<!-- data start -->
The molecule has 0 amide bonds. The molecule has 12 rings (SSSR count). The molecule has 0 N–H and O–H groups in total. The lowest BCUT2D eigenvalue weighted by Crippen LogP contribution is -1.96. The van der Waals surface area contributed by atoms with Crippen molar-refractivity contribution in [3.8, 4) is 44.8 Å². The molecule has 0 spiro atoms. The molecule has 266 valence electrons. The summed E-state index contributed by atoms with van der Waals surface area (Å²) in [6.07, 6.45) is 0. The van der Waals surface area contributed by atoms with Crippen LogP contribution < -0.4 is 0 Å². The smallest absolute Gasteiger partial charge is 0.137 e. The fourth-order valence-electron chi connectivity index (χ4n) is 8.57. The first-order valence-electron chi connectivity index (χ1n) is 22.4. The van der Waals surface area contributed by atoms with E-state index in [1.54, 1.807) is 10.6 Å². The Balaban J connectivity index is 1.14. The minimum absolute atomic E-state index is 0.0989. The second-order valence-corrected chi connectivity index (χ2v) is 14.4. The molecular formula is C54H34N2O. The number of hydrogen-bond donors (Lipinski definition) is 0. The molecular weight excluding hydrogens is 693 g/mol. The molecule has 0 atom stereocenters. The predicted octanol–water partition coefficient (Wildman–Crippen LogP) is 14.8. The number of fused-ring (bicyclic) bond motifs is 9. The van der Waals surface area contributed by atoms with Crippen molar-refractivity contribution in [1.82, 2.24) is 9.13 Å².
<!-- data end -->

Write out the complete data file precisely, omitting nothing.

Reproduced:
The molecule has 0 amide bonds. The molecule has 12 rings (SSSR count). The molecule has 0 N–H and O–H groups in total. The lowest BCUT2D eigenvalue weighted by Crippen LogP contribution is -1.96. The van der Waals surface area contributed by atoms with Crippen molar-refractivity contribution in [3.8, 4) is 44.8 Å². The molecule has 0 spiro atoms. The molecule has 266 valence electrons. The summed E-state index contributed by atoms with van der Waals surface area (Å²) in [6.07, 6.45) is 0. The van der Waals surface area contributed by atoms with Crippen LogP contribution < -0.4 is 0 Å². The smallest absolute Gasteiger partial charge is 0.137 e. The fourth-order valence-electron chi connectivity index (χ4n) is 8.57. The first-order valence-electron chi connectivity index (χ1n) is 22.4. The van der Waals surface area contributed by atoms with E-state index in [1.54, 1.807) is 10.6 Å². The Balaban J connectivity index is 1.14. The minimum absolute atomic E-state index is 0.0989. The second-order valence-corrected chi connectivity index (χ2v) is 14.4. The molecular formula is C54H34N2O. The number of hydrogen-bond donors (Lipinski definition) is 0. The molecular weight excluding hydrogens is 693 g/mol. The molecule has 0 atom stereocenters. The predicted octanol–water partition coefficient (Wildman–Crippen LogP) is 14.8. The number of fused-ring (bicyclic) bond motifs is 9. The van der Waals surface area contributed by atoms with Crippen molar-refractivity contribution in [1.82, 2.24) is 9.13 Å².